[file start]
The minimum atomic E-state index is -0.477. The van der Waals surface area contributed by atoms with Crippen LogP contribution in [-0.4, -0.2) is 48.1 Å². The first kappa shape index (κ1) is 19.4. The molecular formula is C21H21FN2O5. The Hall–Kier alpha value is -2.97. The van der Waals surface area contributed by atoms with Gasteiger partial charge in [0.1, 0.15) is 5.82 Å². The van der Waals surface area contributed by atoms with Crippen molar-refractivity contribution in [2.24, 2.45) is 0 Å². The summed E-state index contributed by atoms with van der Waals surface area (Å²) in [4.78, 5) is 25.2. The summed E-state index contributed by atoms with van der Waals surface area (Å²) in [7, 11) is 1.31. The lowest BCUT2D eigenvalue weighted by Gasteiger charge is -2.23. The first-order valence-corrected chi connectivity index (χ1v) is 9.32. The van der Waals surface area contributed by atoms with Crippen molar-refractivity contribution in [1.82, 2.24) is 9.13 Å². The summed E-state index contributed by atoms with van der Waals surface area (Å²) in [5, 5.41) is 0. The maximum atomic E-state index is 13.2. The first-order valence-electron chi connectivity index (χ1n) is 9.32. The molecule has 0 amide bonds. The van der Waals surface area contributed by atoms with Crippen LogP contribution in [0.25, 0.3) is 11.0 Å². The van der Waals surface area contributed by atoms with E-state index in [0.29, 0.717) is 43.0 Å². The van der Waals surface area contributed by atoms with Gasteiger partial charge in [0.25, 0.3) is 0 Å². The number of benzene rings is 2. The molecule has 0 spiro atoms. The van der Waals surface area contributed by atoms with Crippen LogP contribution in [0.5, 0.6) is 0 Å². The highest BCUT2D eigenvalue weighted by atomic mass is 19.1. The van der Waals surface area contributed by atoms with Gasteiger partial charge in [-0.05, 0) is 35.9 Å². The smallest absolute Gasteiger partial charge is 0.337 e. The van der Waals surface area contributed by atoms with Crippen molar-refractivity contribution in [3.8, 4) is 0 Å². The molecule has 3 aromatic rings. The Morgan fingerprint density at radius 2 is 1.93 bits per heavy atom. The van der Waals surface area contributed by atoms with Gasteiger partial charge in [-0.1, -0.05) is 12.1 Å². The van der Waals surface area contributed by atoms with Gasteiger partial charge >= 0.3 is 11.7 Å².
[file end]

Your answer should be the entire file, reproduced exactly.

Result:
The minimum atomic E-state index is -0.477. The van der Waals surface area contributed by atoms with Crippen LogP contribution in [-0.4, -0.2) is 48.1 Å². The first kappa shape index (κ1) is 19.4. The molecular formula is C21H21FN2O5. The Hall–Kier alpha value is -2.97. The van der Waals surface area contributed by atoms with Gasteiger partial charge in [0.1, 0.15) is 5.82 Å². The van der Waals surface area contributed by atoms with Crippen molar-refractivity contribution in [2.24, 2.45) is 0 Å². The summed E-state index contributed by atoms with van der Waals surface area (Å²) in [4.78, 5) is 25.2. The summed E-state index contributed by atoms with van der Waals surface area (Å²) in [7, 11) is 1.31. The lowest BCUT2D eigenvalue weighted by Gasteiger charge is -2.23. The first-order valence-corrected chi connectivity index (χ1v) is 9.32. The van der Waals surface area contributed by atoms with Crippen molar-refractivity contribution in [1.82, 2.24) is 9.13 Å². The summed E-state index contributed by atoms with van der Waals surface area (Å²) in [5, 5.41) is 0. The maximum atomic E-state index is 13.2. The first-order valence-electron chi connectivity index (χ1n) is 9.32. The molecule has 0 amide bonds. The van der Waals surface area contributed by atoms with Crippen LogP contribution in [0.25, 0.3) is 11.0 Å². The van der Waals surface area contributed by atoms with E-state index in [0.29, 0.717) is 43.0 Å². The van der Waals surface area contributed by atoms with Gasteiger partial charge in [0.25, 0.3) is 0 Å². The number of benzene rings is 2. The molecule has 0 spiro atoms. The van der Waals surface area contributed by atoms with Crippen LogP contribution in [0.5, 0.6) is 0 Å². The highest BCUT2D eigenvalue weighted by atomic mass is 19.1. The van der Waals surface area contributed by atoms with Gasteiger partial charge in [-0.05, 0) is 35.9 Å². The smallest absolute Gasteiger partial charge is 0.337 e. The van der Waals surface area contributed by atoms with Crippen molar-refractivity contribution in [3.8, 4) is 0 Å². The molecule has 3 aromatic rings. The Morgan fingerprint density at radius 2 is 1.93 bits per heavy atom. The van der Waals surface area contributed by atoms with Gasteiger partial charge in [-0.1, -0.05) is 12.1 Å². The van der Waals surface area contributed by atoms with Gasteiger partial charge >= 0.3 is 11.7 Å².